Sunday, December 22, 2013

Chapter I: Advent – The Candle of Love

Today, the final anticipation Candle was lit in churches around the world: the Candle of Love. This Theme is not as quickly understandable in light of the Themes of waiting and yearning as those of Hope, Peace, and Joy. We contemporaries tend to think of love in terms of here-and-now. We make this error in two opposite extreme ways.

First are the group who think of love in terms of lust. Lust is primarily about a desire to satiate one's own appetite and seeing the other as a means by which it is done. It is not explicitly sexual, though that is the most obvious application. Rather, lust can also refer to all sorts of things good Christians like to consider 'good': I have met women who lusted after children so that they could have their own desire to be needed met or a husband so they could have a family. I have met men who have lusted after a wife in order to have a family, increase their social standing, or have someone to keep the house. I have been someone who has lusted for friends and companions so that I am not alone. I have lusted after God so that I can get what I want from Him. Lust is a tricky and dangerous substitute for love.

But there is, I think, an even more pernicious substitute that infects those who do not fall into the above error: the divorce of love and desire. Those who can easily say, 'I love you disinterestedly'. We have all seen this: marriages in which the passion is gone but both parties remain out of duty, friendships in which one party takes a 'mentoring' role, parents who don't seem to take any pleasure in their children but still provide for all of their needs, Christians who go to church and live righteous lives and can quote the entire Bible (in KJV!) but do seem to understand what a relationship is. I know many people who would probably take a bullet for me (thus satisfying what they understand to be 'love') but would rather do so than spend a few hours having tea and discussing my favourites or interests or hurts or happinesses. This is clearly condemned in St. Paul's first letter to the Corinthians (chapter 13). It is no more love than lust is.

Love is neither an emotional state, as in the first group, nor an action, as in the second, though both are involved at times. Love is a desire for the other - a desire not based on utilitarian selfishness or causing the harm of the other, but an actual desire for the other person - to be with him or her, to interact, to cherish and be cherished.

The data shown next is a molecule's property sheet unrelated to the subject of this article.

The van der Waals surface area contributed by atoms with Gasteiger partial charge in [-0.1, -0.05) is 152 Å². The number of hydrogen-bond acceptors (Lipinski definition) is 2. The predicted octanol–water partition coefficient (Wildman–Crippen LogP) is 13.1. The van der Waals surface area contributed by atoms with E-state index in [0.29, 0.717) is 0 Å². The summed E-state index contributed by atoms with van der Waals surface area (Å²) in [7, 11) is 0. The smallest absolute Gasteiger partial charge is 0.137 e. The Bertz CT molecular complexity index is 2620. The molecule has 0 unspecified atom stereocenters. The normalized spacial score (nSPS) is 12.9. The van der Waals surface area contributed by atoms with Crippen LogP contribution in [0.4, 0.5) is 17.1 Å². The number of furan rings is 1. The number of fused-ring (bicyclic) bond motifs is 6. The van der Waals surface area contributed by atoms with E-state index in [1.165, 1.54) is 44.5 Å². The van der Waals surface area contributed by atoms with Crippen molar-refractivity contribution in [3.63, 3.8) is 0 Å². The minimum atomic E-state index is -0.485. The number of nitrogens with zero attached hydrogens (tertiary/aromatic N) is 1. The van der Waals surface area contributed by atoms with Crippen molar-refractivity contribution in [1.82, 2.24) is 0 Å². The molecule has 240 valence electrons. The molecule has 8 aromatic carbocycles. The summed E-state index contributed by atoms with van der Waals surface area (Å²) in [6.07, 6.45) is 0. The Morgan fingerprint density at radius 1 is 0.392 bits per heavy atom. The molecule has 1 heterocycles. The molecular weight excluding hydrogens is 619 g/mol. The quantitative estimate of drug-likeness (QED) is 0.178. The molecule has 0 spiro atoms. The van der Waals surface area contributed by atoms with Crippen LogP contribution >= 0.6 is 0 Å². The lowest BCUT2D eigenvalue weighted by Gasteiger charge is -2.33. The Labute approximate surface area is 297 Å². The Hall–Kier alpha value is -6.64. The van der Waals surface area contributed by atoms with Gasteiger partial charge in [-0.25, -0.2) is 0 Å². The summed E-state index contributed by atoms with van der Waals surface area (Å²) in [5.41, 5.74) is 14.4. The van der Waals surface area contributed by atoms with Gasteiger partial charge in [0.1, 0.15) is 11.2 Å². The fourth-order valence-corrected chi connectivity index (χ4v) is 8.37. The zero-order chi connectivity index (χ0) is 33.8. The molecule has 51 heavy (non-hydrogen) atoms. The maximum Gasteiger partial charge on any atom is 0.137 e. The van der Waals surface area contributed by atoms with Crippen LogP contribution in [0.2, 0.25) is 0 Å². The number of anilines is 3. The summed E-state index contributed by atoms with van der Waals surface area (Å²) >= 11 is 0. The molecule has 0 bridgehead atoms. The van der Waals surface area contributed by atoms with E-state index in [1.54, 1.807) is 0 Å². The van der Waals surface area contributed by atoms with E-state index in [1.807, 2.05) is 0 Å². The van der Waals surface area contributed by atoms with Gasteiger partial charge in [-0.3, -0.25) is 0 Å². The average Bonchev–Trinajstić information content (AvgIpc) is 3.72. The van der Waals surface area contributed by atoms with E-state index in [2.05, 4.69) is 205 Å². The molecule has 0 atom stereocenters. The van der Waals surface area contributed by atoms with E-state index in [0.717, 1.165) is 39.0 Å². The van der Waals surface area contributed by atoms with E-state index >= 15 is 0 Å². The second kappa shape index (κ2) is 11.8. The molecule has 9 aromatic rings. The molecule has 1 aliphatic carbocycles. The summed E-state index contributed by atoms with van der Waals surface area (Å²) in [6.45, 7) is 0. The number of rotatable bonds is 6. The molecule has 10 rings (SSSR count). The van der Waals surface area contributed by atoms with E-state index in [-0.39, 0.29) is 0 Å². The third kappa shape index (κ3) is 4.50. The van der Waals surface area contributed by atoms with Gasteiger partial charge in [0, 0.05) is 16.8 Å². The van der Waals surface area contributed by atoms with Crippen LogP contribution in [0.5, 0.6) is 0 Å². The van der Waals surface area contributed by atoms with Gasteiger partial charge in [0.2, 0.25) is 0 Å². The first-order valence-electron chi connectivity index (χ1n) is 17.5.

The place in which we understand what real Love must be is the Holy Trinity. St. John said that 'God is Love' - one common error is to misunderstand this to mean that 'love is God', but that is not a danger for most Christians I know. The other common error, perhaps more dangerous, is to think that this simply means that God is the best example of love in how He treats us. I think we must take Scripture at face value here and understand that, in some way we probably don't fully understand, the Relationship among the Persons of the Trinity, which is the real definition of 'Love', is what we mean when we say 'God'.

If we were to examine that Relationship, I suppose we would never tire of writing or reading. But I want to key in on one aspect of that Relationship: Desire. That the Persons of the Trinity desire One Another is easy for us to believe - just read the prayers of Jesus or the Father's statements about the Son (both in the Old Testament and the New). Read Proverbs 8 for a glimpse at the desire between the Father and the Holy Spirit, and the New Testament speaks of the love between the Holy Spirit and Jesus.